John Vogt, associate professor and chair of the Division of Science and Mathematics, recently celebrated his 35th year with Newman.
His Newman story began when he was fresh out of graduate school. An opportunity arose, and he decided to take it.
“Long ago, I was leaving graduate school — more than a little burned out — and was looking for a job. I didn’t plan to spend my life in academia, but a position at Newman was open, and Wichita was where I wanted to live. Thirty-five years later, here I am.”
Over time, the roles he had and the tasks he was presented with evolved.
“I’ve had the opportunity to do many different things here, and that’s helped me avoid professional ruts. For most of my career, I taught both math and computer courses. I even taught a Civil War history class a few times. In all, I’ve taught 35 different courses. I’ve done some administrative work. I even ran the bookstore for a couple of years. That variety has kept my experience here fresh and my job satisfaction high.”
Change and growth
Developing a rich understanding of Newman, Vogt’s appreciation for the university has grown significantly through the years. He said that his main reason for staying with Newman is because “it’s home. The mission of Newman means a lot to me, particularly when I see it being lived out by the faculty and staff who have dedicated themselves to this institution and the success of its students.”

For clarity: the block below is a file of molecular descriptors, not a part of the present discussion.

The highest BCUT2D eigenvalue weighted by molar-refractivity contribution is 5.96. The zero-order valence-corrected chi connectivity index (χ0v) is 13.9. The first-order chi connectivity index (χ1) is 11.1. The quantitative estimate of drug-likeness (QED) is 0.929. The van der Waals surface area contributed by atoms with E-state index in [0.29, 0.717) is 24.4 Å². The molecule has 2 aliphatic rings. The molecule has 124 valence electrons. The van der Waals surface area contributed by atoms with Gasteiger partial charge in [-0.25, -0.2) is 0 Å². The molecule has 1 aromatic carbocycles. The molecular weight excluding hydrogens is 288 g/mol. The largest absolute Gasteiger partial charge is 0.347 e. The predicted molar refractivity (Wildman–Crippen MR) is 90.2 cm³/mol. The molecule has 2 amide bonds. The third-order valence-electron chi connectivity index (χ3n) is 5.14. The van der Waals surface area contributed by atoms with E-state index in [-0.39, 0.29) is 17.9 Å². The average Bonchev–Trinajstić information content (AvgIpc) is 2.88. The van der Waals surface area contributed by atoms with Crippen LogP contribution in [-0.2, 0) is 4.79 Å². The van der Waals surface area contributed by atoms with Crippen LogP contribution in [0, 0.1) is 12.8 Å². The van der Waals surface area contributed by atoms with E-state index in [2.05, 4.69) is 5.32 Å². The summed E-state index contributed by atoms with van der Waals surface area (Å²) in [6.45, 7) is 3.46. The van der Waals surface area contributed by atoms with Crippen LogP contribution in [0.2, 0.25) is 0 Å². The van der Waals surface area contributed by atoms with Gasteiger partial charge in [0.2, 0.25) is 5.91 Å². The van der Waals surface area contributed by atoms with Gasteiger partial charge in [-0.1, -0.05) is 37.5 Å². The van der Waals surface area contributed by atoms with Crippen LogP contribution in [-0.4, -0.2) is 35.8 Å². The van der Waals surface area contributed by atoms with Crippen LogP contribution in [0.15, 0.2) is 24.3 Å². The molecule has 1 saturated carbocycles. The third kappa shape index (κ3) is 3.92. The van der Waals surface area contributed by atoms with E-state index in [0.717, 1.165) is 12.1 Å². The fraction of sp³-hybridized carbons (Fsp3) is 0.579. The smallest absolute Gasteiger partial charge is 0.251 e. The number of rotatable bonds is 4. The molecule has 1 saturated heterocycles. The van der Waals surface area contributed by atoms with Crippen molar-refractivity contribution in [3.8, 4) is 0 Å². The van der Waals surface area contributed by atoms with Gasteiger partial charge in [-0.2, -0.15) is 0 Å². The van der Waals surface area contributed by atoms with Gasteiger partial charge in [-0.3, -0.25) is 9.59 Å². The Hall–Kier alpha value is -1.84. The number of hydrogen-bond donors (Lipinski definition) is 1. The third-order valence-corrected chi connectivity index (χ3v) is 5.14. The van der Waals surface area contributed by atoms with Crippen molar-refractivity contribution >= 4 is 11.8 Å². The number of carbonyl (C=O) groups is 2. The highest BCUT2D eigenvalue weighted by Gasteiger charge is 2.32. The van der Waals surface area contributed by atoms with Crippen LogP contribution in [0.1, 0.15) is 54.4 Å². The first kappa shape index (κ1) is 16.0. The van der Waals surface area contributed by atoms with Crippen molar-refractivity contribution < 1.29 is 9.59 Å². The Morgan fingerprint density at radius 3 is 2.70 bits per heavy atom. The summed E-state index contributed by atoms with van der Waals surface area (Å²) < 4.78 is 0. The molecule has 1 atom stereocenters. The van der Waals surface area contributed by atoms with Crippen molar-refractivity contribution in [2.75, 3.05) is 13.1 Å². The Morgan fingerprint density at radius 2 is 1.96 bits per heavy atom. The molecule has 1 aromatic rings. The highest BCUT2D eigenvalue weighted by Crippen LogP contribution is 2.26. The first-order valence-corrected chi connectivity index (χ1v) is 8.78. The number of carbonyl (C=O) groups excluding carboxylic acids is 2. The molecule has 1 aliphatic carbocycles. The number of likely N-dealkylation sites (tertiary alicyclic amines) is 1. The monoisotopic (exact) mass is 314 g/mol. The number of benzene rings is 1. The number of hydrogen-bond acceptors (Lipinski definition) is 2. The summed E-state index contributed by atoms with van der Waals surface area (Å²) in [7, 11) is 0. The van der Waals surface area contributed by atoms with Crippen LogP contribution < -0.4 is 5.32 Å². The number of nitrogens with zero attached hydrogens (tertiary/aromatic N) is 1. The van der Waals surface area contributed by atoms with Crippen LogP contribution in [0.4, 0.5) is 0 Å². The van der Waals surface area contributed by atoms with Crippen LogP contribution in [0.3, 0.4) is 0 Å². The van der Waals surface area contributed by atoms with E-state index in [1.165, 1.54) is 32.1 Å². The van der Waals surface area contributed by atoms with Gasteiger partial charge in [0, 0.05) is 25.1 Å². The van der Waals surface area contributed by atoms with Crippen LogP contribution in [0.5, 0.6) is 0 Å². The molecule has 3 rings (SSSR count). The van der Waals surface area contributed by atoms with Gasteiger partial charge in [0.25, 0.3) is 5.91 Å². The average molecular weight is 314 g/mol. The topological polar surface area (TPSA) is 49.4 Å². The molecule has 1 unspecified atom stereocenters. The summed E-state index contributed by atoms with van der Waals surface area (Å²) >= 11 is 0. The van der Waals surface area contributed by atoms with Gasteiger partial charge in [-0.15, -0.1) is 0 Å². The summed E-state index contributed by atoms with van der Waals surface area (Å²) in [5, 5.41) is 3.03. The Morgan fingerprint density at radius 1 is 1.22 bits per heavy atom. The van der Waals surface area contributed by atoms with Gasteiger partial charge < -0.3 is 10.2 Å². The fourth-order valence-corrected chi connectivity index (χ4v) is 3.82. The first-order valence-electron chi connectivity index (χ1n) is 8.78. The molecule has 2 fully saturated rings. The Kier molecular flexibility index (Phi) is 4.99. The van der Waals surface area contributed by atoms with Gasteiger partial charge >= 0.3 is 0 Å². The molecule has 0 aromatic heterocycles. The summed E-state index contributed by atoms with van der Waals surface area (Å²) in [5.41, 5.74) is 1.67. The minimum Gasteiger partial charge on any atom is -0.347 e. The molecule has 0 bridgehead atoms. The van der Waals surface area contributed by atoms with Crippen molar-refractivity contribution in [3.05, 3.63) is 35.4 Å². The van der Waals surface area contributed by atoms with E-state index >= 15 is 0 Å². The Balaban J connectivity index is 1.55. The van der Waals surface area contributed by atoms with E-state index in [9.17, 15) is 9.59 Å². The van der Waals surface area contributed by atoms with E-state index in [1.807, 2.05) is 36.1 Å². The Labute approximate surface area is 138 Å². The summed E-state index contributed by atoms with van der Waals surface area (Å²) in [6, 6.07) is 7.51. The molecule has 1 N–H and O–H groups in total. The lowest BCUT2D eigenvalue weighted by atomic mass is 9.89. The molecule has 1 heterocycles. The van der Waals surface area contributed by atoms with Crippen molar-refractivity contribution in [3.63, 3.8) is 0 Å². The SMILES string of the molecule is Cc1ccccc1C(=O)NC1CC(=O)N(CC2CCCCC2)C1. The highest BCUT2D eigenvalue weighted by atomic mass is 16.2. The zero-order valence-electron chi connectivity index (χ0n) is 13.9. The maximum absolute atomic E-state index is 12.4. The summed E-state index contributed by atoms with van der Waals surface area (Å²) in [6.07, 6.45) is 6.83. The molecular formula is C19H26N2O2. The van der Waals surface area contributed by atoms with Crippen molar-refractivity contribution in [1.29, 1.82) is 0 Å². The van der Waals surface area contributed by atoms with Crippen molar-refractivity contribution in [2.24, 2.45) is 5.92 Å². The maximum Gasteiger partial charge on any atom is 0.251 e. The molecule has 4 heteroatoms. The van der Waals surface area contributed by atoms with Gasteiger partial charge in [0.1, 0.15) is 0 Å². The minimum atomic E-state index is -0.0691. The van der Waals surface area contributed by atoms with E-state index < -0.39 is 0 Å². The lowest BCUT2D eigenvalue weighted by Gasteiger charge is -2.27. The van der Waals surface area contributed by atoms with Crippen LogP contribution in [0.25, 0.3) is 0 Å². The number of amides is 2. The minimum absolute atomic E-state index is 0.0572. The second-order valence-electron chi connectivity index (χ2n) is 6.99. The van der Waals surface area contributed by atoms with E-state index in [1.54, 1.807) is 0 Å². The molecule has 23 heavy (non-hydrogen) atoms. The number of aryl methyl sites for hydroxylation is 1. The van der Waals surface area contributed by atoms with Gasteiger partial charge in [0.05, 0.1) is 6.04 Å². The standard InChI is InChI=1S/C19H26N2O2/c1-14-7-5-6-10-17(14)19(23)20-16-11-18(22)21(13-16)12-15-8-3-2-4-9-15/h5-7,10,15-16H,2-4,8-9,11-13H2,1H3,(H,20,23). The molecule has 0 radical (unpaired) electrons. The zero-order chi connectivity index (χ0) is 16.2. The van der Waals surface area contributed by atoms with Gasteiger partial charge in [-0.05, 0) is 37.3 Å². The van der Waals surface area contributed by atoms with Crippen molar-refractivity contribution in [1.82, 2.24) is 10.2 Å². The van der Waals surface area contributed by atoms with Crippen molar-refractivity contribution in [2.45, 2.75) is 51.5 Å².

Vogt has found a lot of value in the academic diversity on campus as well.
“I love that the size of Newman means that my colleagues aren’t just people in my discipline. They are scientists, philosophers, nurses, writers, etc.”
35 years of memories
His fond campus memories stem from several discussions and adventures he has shared with his students.
“There are many terrific ghost stories about Newman University. The long-gone Beatta Hall was reportedly the most haunted place on campus. I remember the students in an evening class talking me into sneaking in and exploring it with them late one night after class.”
He also shared some memories about the renaissance faires Newman used to host.
“For many years, a Renaissance Faire was held on campus each April. Faculty and staff cooking turkey legs over hot coals all day made for a surprisingly fun time. Only a few fires resulted, and they were quickly extinguished for the most part.”
Most of all, Vogt feels socially and vocationally invested in the ongoing success of Newman University.
“I don’t have many personal or professional goals unfulfilled at this point. I would like to see Newman attain the kind of solid financial footing that it needs to endure long into the future. Once again, it’s home. I met my wife here. I’ve made countless friends here. It’s been an integral part of my personal and professional life for decades. It’s a special place.”
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